Deadliest Catch Captain Phil Harris' Jazz Funeral in New Orleans

One of our favorite shows is Deadliest Catch. Even tho' the boat life that we see on this program is entirely different than Cappy's, still, he feels a kinship toward the men on these ships. They spend a lot of time away from home and their families, and it's not inconceivable that often,their lives might be in danger.
Watching the Deadliest Catch, we found ourselves liking, among others, the boat captain on the Cornelia Marie, Captain Phil Harris. He had his two sons, Josh and Jake on the crab-fishing boat with him, and thus, we got to see some fascinating relationship interplay with this group of men. It broke our hearts when last February, Captain Phil passed away.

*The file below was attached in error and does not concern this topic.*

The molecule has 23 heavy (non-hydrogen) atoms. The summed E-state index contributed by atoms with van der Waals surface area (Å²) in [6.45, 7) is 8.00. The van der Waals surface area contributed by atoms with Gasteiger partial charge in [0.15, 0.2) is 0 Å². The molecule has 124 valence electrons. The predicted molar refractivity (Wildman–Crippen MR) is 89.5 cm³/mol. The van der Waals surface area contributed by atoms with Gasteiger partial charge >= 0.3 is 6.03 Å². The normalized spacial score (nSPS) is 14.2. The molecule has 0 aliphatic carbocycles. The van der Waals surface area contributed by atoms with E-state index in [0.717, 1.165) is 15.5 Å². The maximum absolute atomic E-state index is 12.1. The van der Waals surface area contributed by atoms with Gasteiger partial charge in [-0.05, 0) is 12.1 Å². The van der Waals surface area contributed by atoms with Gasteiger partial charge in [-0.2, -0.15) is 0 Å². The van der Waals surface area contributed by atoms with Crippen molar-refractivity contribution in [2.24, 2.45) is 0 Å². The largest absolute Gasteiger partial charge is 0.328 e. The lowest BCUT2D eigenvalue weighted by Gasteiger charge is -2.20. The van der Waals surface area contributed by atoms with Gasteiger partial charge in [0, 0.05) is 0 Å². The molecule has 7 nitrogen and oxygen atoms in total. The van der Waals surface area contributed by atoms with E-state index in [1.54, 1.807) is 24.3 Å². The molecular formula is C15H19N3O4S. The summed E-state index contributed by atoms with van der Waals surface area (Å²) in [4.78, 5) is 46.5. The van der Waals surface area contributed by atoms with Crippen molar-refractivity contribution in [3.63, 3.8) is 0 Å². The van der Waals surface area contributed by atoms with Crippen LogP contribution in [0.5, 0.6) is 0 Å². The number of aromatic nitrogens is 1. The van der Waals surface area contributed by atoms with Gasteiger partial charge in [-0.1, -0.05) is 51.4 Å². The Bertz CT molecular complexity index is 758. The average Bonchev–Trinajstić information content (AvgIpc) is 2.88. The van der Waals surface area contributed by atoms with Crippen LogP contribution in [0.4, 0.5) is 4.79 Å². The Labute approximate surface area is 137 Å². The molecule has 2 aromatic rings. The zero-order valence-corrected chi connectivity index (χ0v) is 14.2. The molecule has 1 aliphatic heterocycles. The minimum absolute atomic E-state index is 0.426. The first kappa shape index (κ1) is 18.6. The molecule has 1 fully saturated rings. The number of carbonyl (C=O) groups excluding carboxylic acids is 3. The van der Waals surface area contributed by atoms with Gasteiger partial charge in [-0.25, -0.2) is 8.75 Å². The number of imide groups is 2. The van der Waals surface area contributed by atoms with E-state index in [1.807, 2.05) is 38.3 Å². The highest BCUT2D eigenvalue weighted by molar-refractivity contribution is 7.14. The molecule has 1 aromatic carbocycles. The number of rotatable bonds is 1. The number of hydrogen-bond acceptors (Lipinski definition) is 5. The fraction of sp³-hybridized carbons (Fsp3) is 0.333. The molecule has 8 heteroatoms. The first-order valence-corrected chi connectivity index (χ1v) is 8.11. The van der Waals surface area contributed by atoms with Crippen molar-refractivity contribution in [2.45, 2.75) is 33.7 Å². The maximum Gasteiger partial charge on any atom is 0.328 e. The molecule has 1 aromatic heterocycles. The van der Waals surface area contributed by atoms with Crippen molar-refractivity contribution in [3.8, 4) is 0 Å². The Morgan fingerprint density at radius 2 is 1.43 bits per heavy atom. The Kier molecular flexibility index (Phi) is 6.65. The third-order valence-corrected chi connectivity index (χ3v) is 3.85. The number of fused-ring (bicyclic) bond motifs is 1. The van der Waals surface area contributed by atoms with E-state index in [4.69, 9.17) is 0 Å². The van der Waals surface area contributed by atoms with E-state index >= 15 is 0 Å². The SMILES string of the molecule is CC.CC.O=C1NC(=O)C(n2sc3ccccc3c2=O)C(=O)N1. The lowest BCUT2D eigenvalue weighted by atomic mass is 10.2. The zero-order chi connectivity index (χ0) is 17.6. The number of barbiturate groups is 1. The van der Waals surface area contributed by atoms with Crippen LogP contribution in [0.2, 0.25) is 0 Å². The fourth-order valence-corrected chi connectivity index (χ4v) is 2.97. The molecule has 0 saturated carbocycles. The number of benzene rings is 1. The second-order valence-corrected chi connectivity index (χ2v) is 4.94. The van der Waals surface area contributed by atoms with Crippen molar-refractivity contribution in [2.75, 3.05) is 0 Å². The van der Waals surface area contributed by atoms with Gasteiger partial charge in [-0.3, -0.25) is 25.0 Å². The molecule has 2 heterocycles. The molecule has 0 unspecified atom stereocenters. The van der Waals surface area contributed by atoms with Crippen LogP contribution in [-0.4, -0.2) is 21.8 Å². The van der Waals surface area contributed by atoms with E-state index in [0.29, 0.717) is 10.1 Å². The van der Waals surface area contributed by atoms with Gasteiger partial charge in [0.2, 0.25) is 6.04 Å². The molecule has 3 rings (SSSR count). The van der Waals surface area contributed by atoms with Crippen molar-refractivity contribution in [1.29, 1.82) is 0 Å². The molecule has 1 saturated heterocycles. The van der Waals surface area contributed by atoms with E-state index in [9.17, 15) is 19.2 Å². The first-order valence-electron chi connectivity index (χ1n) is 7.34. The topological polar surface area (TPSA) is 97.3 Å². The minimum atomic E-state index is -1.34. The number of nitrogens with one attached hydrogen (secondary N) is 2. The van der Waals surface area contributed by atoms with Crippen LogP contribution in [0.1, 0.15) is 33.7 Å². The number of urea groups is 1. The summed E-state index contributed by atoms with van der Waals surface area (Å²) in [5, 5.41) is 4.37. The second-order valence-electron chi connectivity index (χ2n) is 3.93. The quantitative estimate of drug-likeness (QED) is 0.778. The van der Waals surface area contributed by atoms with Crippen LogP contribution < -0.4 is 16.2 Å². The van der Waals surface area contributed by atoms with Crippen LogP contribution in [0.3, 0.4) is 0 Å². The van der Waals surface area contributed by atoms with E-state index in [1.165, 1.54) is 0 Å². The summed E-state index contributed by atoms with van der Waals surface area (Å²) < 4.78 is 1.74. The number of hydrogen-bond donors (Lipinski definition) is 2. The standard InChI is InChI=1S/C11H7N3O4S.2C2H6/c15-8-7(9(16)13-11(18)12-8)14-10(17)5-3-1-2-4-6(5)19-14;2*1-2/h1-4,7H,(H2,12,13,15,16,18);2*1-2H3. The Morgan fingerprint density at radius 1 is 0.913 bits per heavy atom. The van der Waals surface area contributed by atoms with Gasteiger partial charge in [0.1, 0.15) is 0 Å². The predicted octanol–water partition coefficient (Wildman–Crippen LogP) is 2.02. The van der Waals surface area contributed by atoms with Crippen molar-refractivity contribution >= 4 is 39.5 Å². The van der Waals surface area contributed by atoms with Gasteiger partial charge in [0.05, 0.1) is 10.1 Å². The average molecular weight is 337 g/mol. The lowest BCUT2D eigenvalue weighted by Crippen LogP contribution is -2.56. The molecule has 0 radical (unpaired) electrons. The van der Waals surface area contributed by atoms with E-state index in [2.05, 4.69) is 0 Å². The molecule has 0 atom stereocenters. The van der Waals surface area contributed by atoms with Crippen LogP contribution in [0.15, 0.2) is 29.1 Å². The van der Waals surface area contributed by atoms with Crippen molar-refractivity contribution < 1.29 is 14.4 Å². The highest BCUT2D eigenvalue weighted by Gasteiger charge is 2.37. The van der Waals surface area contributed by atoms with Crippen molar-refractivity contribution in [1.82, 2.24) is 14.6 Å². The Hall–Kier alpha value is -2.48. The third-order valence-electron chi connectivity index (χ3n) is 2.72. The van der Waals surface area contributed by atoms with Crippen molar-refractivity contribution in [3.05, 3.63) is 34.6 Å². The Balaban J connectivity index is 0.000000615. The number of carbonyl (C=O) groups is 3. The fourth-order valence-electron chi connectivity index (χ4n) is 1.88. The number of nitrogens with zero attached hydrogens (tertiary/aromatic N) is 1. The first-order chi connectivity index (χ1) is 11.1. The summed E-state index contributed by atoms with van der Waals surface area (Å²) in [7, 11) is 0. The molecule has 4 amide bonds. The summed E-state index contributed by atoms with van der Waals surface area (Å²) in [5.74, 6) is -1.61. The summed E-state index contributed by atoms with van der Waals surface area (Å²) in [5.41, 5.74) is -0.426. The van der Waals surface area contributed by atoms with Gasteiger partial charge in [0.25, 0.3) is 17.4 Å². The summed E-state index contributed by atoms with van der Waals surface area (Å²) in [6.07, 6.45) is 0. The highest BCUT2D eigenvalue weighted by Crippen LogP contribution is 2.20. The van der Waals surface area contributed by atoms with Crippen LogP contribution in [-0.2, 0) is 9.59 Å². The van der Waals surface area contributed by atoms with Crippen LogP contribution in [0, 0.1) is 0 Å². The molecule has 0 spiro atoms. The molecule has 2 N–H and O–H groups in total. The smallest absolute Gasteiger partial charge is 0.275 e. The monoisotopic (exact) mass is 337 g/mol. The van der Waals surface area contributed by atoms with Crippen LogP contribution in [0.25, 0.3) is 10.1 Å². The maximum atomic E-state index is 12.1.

Much to our shock and delight, we learned from the Deadliest Catch Forum, that Phil's Jazz funeral would be held in New Orleans! How could we not go, since Cappy was off the boat. We got up early on Wednesday, June 9, and headed for the French Quarter. It was beautiful, but typically HOT and sweaty. We walked along Frenchman Street til' we got to Phil's old hangout, the Blue Nile, where there was a lot of camera equipment set up, camera people, and throngs of fans like us. Then among the crowd, we began to spot members of the show's boat crew members wandering around visiting with folks. I was busy taking photos and videos...I kept being jostled, so forgive the shaky video that follows.